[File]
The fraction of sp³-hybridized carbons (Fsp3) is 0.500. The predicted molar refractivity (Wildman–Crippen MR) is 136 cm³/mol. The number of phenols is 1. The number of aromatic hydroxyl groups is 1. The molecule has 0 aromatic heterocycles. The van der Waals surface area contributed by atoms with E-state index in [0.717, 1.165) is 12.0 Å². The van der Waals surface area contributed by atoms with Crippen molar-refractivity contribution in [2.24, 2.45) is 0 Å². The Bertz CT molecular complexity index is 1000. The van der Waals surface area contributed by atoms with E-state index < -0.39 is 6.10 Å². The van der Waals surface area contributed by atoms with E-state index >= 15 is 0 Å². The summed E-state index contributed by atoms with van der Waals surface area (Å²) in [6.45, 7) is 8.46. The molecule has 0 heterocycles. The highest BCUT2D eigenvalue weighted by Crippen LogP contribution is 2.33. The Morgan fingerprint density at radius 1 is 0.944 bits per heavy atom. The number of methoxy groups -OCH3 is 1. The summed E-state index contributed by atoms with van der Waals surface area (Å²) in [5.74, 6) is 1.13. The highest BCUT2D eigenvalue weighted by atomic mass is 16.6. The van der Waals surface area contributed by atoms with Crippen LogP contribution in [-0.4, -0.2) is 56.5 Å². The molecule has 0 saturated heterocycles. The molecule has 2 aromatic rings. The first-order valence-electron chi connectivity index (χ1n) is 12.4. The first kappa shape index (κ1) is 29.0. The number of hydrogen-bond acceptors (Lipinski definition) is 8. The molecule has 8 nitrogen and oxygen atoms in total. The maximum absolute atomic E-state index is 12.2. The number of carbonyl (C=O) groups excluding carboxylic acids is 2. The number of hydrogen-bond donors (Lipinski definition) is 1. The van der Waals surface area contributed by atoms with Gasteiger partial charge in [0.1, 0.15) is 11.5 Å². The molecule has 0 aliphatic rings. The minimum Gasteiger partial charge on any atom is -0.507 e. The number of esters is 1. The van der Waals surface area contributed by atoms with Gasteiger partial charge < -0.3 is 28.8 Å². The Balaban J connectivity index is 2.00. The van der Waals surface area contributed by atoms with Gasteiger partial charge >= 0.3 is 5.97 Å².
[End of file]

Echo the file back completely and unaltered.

The fraction of sp³-hybridized carbons (Fsp3) is 0.500. The predicted molar refractivity (Wildman–Crippen MR) is 136 cm³/mol. The number of phenols is 1. The number of aromatic hydroxyl groups is 1. The molecule has 0 aromatic heterocycles. The van der Waals surface area contributed by atoms with E-state index in [0.717, 1.165) is 12.0 Å². The van der Waals surface area contributed by atoms with Crippen molar-refractivity contribution in [2.24, 2.45) is 0 Å². The Bertz CT molecular complexity index is 1000. The van der Waals surface area contributed by atoms with E-state index < -0.39 is 6.10 Å². The van der Waals surface area contributed by atoms with E-state index >= 15 is 0 Å². The summed E-state index contributed by atoms with van der Waals surface area (Å²) in [6.45, 7) is 8.46. The molecule has 0 heterocycles. The highest BCUT2D eigenvalue weighted by Crippen LogP contribution is 2.33. The Morgan fingerprint density at radius 1 is 0.944 bits per heavy atom. The number of methoxy groups -OCH3 is 1. The summed E-state index contributed by atoms with van der Waals surface area (Å²) in [5.74, 6) is 1.13. The highest BCUT2D eigenvalue weighted by atomic mass is 16.6. The van der Waals surface area contributed by atoms with Crippen LogP contribution in [-0.4, -0.2) is 56.5 Å². The molecule has 0 saturated heterocycles. The molecule has 2 aromatic rings. The first-order valence-electron chi connectivity index (χ1n) is 12.4. The first kappa shape index (κ1) is 29.0. The number of hydrogen-bond acceptors (Lipinski definition) is 8. The molecule has 8 nitrogen and oxygen atoms in total. The maximum absolute atomic E-state index is 12.2. The number of carbonyl (C=O) groups excluding carboxylic acids is 2. The number of hydrogen-bond donors (Lipinski definition) is 1. The van der Waals surface area contributed by atoms with Gasteiger partial charge in [0.1, 0.15) is 11.5 Å². The molecule has 0 aliphatic rings. The minimum Gasteiger partial charge on any atom is -0.507 e. The number of esters is 1. The van der Waals surface area contributed by atoms with Gasteiger partial charge < -0.3 is 28.8 Å². The Balaban J connectivity index is 2.00. The van der Waals surface area contributed by atoms with Gasteiger partial charge >= 0.3 is 5.97 Å².